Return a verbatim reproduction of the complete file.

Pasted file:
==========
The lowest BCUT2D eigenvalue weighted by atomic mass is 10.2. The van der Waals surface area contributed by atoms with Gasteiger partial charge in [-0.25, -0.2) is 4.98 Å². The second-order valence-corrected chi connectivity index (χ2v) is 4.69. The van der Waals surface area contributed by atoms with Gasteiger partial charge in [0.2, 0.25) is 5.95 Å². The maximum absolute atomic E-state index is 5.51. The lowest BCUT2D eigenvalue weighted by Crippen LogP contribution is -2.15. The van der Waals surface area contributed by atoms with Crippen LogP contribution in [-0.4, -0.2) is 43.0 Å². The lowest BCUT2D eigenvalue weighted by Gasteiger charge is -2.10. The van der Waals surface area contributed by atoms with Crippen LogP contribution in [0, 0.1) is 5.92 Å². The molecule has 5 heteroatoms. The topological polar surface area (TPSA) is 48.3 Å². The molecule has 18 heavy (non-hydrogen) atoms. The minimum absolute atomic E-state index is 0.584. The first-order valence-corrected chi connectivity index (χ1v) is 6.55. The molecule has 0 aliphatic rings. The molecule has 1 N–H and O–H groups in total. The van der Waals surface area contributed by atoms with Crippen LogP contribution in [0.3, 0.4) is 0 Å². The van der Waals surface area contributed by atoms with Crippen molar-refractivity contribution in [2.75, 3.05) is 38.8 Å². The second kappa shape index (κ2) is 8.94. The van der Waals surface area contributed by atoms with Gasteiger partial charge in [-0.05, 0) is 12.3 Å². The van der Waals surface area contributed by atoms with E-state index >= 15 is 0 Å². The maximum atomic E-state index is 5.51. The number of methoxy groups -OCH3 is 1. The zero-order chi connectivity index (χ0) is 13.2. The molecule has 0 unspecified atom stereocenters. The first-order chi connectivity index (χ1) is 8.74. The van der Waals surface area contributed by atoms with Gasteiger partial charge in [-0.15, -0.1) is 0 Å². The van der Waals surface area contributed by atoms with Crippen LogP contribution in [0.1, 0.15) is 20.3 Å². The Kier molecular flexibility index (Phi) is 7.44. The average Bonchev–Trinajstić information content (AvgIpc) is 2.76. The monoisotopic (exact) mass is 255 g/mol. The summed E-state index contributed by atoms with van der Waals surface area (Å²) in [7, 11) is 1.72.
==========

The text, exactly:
The lowest BCUT2D eigenvalue weighted by atomic mass is 10.2. The van der Waals surface area contributed by atoms with Gasteiger partial charge in [-0.25, -0.2) is 4.98 Å². The second-order valence-corrected chi connectivity index (χ2v) is 4.69. The van der Waals surface area contributed by atoms with Gasteiger partial charge in [0.2, 0.25) is 5.95 Å². The maximum absolute atomic E-state index is 5.51. The lowest BCUT2D eigenvalue weighted by Crippen LogP contribution is -2.15. The van der Waals surface area contributed by atoms with Crippen LogP contribution in [-0.4, -0.2) is 43.0 Å². The lowest BCUT2D eigenvalue weighted by Gasteiger charge is -2.10. The van der Waals surface area contributed by atoms with Crippen LogP contribution in [0, 0.1) is 5.92 Å². The molecule has 5 heteroatoms. The topological polar surface area (TPSA) is 48.3 Å². The molecule has 18 heavy (non-hydrogen) atoms. The minimum absolute atomic E-state index is 0.584. The first-order valence-corrected chi connectivity index (χ1v) is 6.55. The molecule has 0 aliphatic rings. The molecule has 1 N–H and O–H groups in total. The van der Waals surface area contributed by atoms with Crippen LogP contribution in [0.3, 0.4) is 0 Å². The van der Waals surface area contributed by atoms with Crippen molar-refractivity contribution in [2.75, 3.05) is 38.8 Å². The second kappa shape index (κ2) is 8.94. The van der Waals surface area contributed by atoms with Gasteiger partial charge in [-0.05, 0) is 12.3 Å². The van der Waals surface area contributed by atoms with E-state index >= 15 is 0 Å². The maximum atomic E-state index is 5.51. The number of methoxy groups -OCH3 is 1. The zero-order chi connectivity index (χ0) is 13.2. The molecule has 0 unspecified atom stereocenters. The first-order chi connectivity index (χ1) is 8.74. The van der Waals surface area contributed by atoms with Gasteiger partial charge in [-0.15, -0.1) is 0 Å². The van der Waals surface area contributed by atoms with Crippen LogP contribution in [0.1, 0.15) is 20.3 Å². The Kier molecular flexibility index (Phi) is 7.44. The average Bonchev–Trinajstić information content (AvgIpc) is 2.76. The monoisotopic (exact) mass is 255 g/mol. The summed E-state index contributed by atoms with van der Waals surface area (Å²) in [7, 11) is 1.72.